|L&L Technical Dept.: Alberto Danese, Eleonora Piazzon / L&L Communication Team
|Tales of lighting design
Rome, late 1960s. The Roman middle classes, the artists and actors of Cinecittà, spent their summers on the coast near the Eternal City. Fregene was one of the most popular locations – the villas here were immersed in tranquil pine forests.
The architect Giuseppe Perugini purchased a plot of land and set about building his own personal beach house 1. The result, anything but an anonymous bourgeois residence, is today recognized as one of Italy’s most original 20th-century architectural works.
Lighting Casa Albero
Between 1968 and 1975, Perugini’s holiday home project became the pretext for an experimental work inspired by brutalist architecture that saw the convergence, in absolute freedom, of the creativity ... of an entire family. Because the Casa Albero (treehouse), or Casa Sperimentale (experimental house), as it is called, is the work of 3P: Giuseppe Perugini, his wife Uga De Plaisant, also an architect, and their son Raynaldo Perugini, who followed in his parents’ footsteps 2.
In the twenty years that followed, the Casa Sperimentale was used less and less by the Perugini family and, from 1995, the year of Giuseppe Perugini’s death, the building was abandoned to its own devices, suffering the damage caused by the passage of time, neglect and vandalism that marred it both inside and out.
The work’s original spirit remains intact, however, and it offers an authentic open-air lesson in architecture to all who pass by the building and have the intellectual curiosity to be open to it.
And, in response to this lesson in techniques, volumes, forms and experimentation, we have imagined what the Casa Albero would look like with exterior lighting.
Immersed in the Fregene pine forest, elevated from the ground and supported by exposed beams and pillars, this house seems to be suspended among the trees and itself resembles a tree, “with volumes that seem to hang from the branches of reinforced concrete.” 3
Two Brutalist architectural principles immediately catch the eye: the load-bearing structure that is deliberately highlighted rather than concealed, and the use of concrete, combined with just two other materials, glass, and red-painted metal 4.
Between the load-bearing pillars, the living space consists of cube-shaped modules. These cubes are arranged on different levels and are theoretically infinitely expandable within a concept of modularity and repetition. The overall effect is one of lightness, despite the heaviness of the main construction material, thanks to the horizontal and vertical slits that separate the concrete slabs and allow daylight to pass through 2.
The lighting design we have thought up for the exterior of the Perugini house aims to bring out the identity of the architectural work without distorting its original intention. Like the architects, we’ve played with intersecting lines, natural lights and shadows and with the colours red and grey. We’ve drawn squares upon squares and used light to convey the idea of the treehouse’s suspension and lightness.
We’ll lay out our design in stages, dividing the areas of the building into four levels.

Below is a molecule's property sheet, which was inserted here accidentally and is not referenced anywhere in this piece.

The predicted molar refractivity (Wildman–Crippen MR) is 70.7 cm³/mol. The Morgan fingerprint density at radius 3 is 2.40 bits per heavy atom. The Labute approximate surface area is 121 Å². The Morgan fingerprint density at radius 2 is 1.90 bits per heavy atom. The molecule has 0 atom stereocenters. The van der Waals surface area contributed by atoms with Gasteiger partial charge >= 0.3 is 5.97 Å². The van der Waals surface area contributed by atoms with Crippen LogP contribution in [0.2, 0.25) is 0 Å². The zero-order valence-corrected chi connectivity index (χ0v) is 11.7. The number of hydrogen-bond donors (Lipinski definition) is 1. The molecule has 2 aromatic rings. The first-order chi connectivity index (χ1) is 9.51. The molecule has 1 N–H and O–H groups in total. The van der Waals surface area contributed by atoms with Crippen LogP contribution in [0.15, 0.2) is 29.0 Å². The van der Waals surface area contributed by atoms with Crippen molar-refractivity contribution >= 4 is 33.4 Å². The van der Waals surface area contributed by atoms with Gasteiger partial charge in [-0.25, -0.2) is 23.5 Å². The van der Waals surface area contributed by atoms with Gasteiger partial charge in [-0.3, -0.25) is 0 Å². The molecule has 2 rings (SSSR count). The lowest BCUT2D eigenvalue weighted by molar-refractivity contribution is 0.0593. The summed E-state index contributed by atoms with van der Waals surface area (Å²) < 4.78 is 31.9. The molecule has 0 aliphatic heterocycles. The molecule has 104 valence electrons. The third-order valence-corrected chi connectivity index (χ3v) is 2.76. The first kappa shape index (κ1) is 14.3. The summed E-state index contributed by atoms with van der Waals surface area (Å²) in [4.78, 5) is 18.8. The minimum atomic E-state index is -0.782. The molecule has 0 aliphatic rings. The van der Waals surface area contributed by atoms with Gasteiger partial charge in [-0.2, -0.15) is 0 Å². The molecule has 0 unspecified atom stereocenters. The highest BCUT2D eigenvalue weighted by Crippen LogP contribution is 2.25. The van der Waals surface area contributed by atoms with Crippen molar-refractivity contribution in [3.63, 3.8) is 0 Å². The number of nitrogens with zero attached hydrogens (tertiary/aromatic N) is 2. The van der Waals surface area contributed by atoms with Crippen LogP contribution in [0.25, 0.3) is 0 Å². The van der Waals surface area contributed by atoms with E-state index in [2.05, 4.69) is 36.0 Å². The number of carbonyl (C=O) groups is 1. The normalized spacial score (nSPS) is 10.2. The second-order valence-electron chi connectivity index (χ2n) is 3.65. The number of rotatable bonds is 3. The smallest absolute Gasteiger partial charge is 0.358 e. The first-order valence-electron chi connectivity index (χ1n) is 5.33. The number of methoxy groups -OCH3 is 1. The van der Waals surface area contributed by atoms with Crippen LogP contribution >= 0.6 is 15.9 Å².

But first we want to give you an overall impression:
The first level: the swimming pool and equipment rooms
The swimming pool and equipment rooms sit on the ground floor between the pillars of the supporting structure. The pool reflects the building that rises above it, expanding the space filled by the house.
To magnify the sensation of the suspension of the building above, just for this ground level, we’re using a cold white light, 4000K, to outline the contours of the pool and equipment rooms.
The diffuse light rises bottom to top, following the square shapes of the various elements.
🔶 Diffuse recessed profiles are used around the access to the equipment rooms,
🔶 while the lines of light around the inner perimeter of the pool are created using linear profiles designed for underwater applications.
🔶 The two columns that emerge from the water are lit by Bright 316L recessed fixtures with narrow optics.
The second level: the supporting structure and the living spaces
Moving up from the ground floor to the actual house, that apparently chaotic jumble of pillars, slabs, modules and cubes, the light we’ve imagine for the main structure slips into the design without being invasive.
Compact projectors are placed at intersections, joints and corners and blend into the building because they replicate the two main colours, grey and red, respectively that of the reinforced concrete pillars and of the steel joints, stairs and frames. Finally, the intersecting lines between the modules are exploited to hide the fixtures’ power cables from sight.
The deliberate openings between modules lighten the structure and allow daylight to filter through. Small projectors, with a semi-circular blade of light, are installed at the junctions between the horizontal and vertical beams, creating a play of lines and intersections during the evening that imitate the effect sought by the architect.
These threads of light seem to support the structure, echoing the shadows created by the overlapping pillars during the day.
The same projectors, placed on the windowsills, define the windows’ profiles, drawing squares within squares:
The lighting of the main structure of reinforced concrete is completed by demarcations of light descending from the vertical beams that support the villa. The narrow 11° beam gives greater verticality, helping to separate this level from the one below – where the lighting also has a cooler colour temperature – and echoes the lightness of the original design. In this case, the small projectors are finished in red so they become a decorative element in their own right.
The third level: the external staircase and toilets